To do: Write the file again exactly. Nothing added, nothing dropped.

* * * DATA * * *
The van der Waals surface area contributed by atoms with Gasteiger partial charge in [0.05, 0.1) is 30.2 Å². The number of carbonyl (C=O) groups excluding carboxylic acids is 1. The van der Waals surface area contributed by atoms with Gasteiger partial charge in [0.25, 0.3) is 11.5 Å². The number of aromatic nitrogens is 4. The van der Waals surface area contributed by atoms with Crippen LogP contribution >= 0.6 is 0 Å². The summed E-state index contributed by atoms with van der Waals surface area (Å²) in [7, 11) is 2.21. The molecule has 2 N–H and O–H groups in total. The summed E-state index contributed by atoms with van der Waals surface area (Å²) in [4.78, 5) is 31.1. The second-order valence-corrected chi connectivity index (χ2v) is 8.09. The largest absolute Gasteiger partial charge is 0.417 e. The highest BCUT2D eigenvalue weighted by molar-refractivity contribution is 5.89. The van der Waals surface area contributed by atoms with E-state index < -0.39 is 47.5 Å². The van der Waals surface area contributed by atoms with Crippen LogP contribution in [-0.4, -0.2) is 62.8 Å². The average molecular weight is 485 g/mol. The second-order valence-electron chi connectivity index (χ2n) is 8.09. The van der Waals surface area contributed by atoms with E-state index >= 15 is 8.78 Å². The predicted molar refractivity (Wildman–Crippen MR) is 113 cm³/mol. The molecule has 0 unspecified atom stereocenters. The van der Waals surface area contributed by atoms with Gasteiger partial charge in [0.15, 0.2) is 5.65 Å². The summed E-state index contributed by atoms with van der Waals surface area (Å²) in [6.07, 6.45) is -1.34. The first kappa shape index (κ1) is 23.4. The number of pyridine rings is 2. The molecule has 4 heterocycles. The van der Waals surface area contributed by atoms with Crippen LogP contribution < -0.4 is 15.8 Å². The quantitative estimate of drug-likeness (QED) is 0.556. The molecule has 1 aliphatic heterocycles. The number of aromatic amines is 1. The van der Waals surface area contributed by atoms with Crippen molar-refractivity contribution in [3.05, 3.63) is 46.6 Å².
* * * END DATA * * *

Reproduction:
The van der Waals surface area contributed by atoms with Gasteiger partial charge in [0.05, 0.1) is 30.2 Å². The number of carbonyl (C=O) groups excluding carboxylic acids is 1. The van der Waals surface area contributed by atoms with Gasteiger partial charge in [0.25, 0.3) is 11.5 Å². The number of aromatic nitrogens is 4. The van der Waals surface area contributed by atoms with Crippen LogP contribution >= 0.6 is 0 Å². The summed E-state index contributed by atoms with van der Waals surface area (Å²) in [7, 11) is 2.21. The molecule has 2 N–H and O–H groups in total. The summed E-state index contributed by atoms with van der Waals surface area (Å²) in [4.78, 5) is 31.1. The second-order valence-corrected chi connectivity index (χ2v) is 8.09. The largest absolute Gasteiger partial charge is 0.417 e. The highest BCUT2D eigenvalue weighted by molar-refractivity contribution is 5.89. The van der Waals surface area contributed by atoms with E-state index < -0.39 is 47.5 Å². The van der Waals surface area contributed by atoms with Crippen LogP contribution in [-0.4, -0.2) is 62.8 Å². The average molecular weight is 485 g/mol. The second-order valence-electron chi connectivity index (χ2n) is 8.09. The van der Waals surface area contributed by atoms with E-state index >= 15 is 8.78 Å². The predicted molar refractivity (Wildman–Crippen MR) is 113 cm³/mol. The molecule has 0 unspecified atom stereocenters. The van der Waals surface area contributed by atoms with Gasteiger partial charge in [0.15, 0.2) is 5.65 Å². The summed E-state index contributed by atoms with van der Waals surface area (Å²) in [6.07, 6.45) is -1.34. The first kappa shape index (κ1) is 23.4. The number of pyridine rings is 2. The molecule has 4 heterocycles. The van der Waals surface area contributed by atoms with Crippen LogP contribution < -0.4 is 15.8 Å². The quantitative estimate of drug-likeness (QED) is 0.556. The molecule has 1 aliphatic heterocycles. The number of aromatic amines is 1. The van der Waals surface area contributed by atoms with Crippen molar-refractivity contribution in [3.05, 3.63) is 46.6 Å².